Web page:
Friday, November 3, 2017

Book Review: A Line in the Dark

Title: A Line in the Dark
Author: Malinda Lo
Genre: Young Adult | Mystery | Thriller | LGBTQiA
Publisher: Dutton Books for Young Readers

Publication Date: October 17, 2017
Source: Publisher
Format: Audiobook

Jess Wong is Angie Redmond’s best friend. And that’s the most important thing, even if Angie can’t see how Jess truly feels. Being the girl no one quite notices is OK with Jess anyway. While nobody notices her, she’s free to watch everyone else. But when Angie begins to fall for Margot Adams, a girl from the nearby boarding school, Jess can see it coming a mile away. Suddenly her powers of observation are more curse than gift.
As Angie drags Jess further into Margot’s circle, Jess discovers more than her friend’s growing crush. Secrets and cruelty lie just beneath the carefree surface of this world of wealth and privilege, and when they come out, Jess knows Angie won’t be able to handle the consequences.
When the inevitable darkness finally descends, Angie will need her best friend (goodreads).


A Line in the Dark kept me on the edge of my seat. 
Plot: I'd never read anything by Malinda Lo and I am desperate to remedy it! The synopsis doesn't tell much, but A Line in the Dark is basically a murder mystery in which our main character turns into the prime suspect. This was a mystery that constantly had me feeling off-balanced; each chapter revealed new information about the night of the crime and I kept second-guessing who I thought was responsible, especially with Jess as the perfect unreliable narrator. I truly enjoyed how this one played out and the ending was open enough that the reader could infer what would happen next.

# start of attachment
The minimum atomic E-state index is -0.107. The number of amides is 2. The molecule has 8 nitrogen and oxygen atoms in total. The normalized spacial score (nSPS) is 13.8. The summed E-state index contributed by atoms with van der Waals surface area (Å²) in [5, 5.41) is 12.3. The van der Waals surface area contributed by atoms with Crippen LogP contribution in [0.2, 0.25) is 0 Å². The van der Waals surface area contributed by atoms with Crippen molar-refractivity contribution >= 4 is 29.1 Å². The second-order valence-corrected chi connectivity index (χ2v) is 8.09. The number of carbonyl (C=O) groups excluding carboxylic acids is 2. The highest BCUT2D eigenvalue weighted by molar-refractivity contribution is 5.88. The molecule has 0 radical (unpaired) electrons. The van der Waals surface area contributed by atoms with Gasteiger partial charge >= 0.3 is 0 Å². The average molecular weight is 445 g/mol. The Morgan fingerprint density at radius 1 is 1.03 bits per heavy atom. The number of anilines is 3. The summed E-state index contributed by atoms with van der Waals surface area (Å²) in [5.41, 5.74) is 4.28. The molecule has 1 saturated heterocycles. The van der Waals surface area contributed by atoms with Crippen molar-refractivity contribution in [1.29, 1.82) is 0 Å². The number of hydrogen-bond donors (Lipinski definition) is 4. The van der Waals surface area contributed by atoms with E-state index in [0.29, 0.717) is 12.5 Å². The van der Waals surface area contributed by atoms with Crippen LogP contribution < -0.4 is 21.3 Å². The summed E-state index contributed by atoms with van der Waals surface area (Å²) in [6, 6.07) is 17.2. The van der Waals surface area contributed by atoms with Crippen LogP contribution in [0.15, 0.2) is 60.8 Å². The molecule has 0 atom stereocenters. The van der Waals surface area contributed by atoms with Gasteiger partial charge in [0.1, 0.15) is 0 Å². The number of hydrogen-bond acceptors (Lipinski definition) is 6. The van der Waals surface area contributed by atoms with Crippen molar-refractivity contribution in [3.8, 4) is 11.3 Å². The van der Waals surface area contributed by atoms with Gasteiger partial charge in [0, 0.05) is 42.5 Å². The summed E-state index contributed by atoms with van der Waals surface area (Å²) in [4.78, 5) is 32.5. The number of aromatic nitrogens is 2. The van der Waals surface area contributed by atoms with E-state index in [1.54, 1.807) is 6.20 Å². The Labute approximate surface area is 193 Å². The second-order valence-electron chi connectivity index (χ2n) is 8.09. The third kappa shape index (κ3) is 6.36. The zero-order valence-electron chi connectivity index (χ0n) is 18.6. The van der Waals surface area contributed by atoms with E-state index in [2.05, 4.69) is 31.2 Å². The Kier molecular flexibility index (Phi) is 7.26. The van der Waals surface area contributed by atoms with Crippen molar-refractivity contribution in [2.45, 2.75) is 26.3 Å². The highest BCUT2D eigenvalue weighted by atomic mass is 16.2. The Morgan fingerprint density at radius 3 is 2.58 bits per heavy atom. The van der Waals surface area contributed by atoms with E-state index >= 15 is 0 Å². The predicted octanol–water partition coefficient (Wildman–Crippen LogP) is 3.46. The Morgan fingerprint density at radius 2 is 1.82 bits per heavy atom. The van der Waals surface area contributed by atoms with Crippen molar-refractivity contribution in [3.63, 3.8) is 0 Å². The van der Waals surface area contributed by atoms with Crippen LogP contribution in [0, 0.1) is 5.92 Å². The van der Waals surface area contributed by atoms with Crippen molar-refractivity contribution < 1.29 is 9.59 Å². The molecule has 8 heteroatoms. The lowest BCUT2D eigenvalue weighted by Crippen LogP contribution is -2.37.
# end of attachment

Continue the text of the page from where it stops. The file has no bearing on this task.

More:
Characters: Jess had me emotionally invested from the start. She was immediately cast as the outcast and lived to make her best friend and crush, Angie, happy. Their friendship frustrated me because I wasn't sure of Angie's intentions and Jess was too puppy-dog-in-love to let Margot and Angie explore their own relationship. In short, everyone was messy, and I lived for it! One aspect I really loved was that Jess created comic books and used that to explore her own growth - I thought that was a clever way to demonstrate Jess' maturity.

Worldbuilding: The setting of A Line in the Dark was everything I expected from a contemporary murder mystery - the town was set up to explore the "Average Joes" and the "Rich and Beautiful" who were across the tracks. I appreciated that Lo also allowed Jess to explore her Chinese identity in a community that was mostly white. 

Narrator Performance: Jennifer Lim breathed life into Jess Wong, there is no question about that. Lim didn't just read the lines, she acted out the dialogue and inner monologues so that it felt like I was in a movie. When Jess was drunk, it actually sounded like Lim was slurring her words to help the reader understand the scene. 

Short N Sweet: A Line in the Dark was fun and confusing in the best way, I hope more readers pick this up when they're looking for their next read!  


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